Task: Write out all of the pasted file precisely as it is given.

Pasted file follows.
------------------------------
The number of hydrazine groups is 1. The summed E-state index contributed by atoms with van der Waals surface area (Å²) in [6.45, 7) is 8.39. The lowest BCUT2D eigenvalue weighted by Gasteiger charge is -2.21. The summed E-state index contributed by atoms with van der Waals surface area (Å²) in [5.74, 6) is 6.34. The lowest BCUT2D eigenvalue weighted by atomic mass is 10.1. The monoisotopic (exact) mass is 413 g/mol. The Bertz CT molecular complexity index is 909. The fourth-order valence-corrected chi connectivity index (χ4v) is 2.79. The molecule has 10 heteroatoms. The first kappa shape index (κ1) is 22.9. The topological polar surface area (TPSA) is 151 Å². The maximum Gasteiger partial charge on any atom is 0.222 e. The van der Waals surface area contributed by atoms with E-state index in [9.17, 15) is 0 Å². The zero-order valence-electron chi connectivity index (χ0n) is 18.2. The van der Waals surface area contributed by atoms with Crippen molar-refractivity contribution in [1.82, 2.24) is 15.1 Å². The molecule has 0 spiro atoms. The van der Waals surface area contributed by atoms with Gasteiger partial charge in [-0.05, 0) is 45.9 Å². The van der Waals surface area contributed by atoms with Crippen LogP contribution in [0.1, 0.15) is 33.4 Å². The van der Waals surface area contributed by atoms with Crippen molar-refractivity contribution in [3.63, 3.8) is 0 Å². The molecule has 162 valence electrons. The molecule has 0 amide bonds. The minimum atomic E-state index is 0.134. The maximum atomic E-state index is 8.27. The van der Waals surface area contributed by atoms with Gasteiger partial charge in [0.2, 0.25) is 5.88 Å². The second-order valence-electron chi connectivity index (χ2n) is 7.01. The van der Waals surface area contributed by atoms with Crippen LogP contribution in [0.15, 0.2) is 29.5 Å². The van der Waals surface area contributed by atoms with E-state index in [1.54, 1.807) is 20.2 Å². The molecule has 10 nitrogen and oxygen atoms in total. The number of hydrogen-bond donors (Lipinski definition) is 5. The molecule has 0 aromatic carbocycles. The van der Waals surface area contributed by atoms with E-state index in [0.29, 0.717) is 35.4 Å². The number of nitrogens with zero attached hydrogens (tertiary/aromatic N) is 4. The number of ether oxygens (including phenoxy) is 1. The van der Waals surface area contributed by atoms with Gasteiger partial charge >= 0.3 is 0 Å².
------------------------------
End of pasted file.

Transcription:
The number of hydrazine groups is 1. The summed E-state index contributed by atoms with van der Waals surface area (Å²) in [6.45, 7) is 8.39. The lowest BCUT2D eigenvalue weighted by Gasteiger charge is -2.21. The summed E-state index contributed by atoms with van der Waals surface area (Å²) in [5.74, 6) is 6.34. The lowest BCUT2D eigenvalue weighted by atomic mass is 10.1. The monoisotopic (exact) mass is 413 g/mol. The Bertz CT molecular complexity index is 909. The fourth-order valence-corrected chi connectivity index (χ4v) is 2.79. The molecule has 10 heteroatoms. The first kappa shape index (κ1) is 22.9. The topological polar surface area (TPSA) is 151 Å². The maximum Gasteiger partial charge on any atom is 0.222 e. The van der Waals surface area contributed by atoms with E-state index in [9.17, 15) is 0 Å². The zero-order valence-electron chi connectivity index (χ0n) is 18.2. The van der Waals surface area contributed by atoms with Crippen molar-refractivity contribution in [1.82, 2.24) is 15.1 Å². The molecule has 0 spiro atoms. The van der Waals surface area contributed by atoms with Gasteiger partial charge in [-0.05, 0) is 45.9 Å². The van der Waals surface area contributed by atoms with Crippen LogP contribution in [0.1, 0.15) is 33.4 Å². The van der Waals surface area contributed by atoms with Crippen molar-refractivity contribution in [3.63, 3.8) is 0 Å². The molecule has 162 valence electrons. The molecule has 0 amide bonds. The minimum atomic E-state index is 0.134. The maximum atomic E-state index is 8.27. The van der Waals surface area contributed by atoms with Gasteiger partial charge in [0.2, 0.25) is 5.88 Å². The second-order valence-electron chi connectivity index (χ2n) is 7.01. The van der Waals surface area contributed by atoms with Crippen LogP contribution in [0.15, 0.2) is 29.5 Å². The van der Waals surface area contributed by atoms with E-state index in [1.54, 1.807) is 20.2 Å². The molecule has 10 nitrogen and oxygen atoms in total. The number of hydrogen-bond donors (Lipinski definition) is 5. The molecule has 0 aromatic carbocycles. The van der Waals surface area contributed by atoms with E-state index in [0.29, 0.717) is 35.4 Å². The number of nitrogens with zero attached hydrogens (tertiary/aromatic N) is 4. The number of ether oxygens (including phenoxy) is 1. The van der Waals surface area contributed by atoms with Gasteiger partial charge >= 0.3 is 0 Å².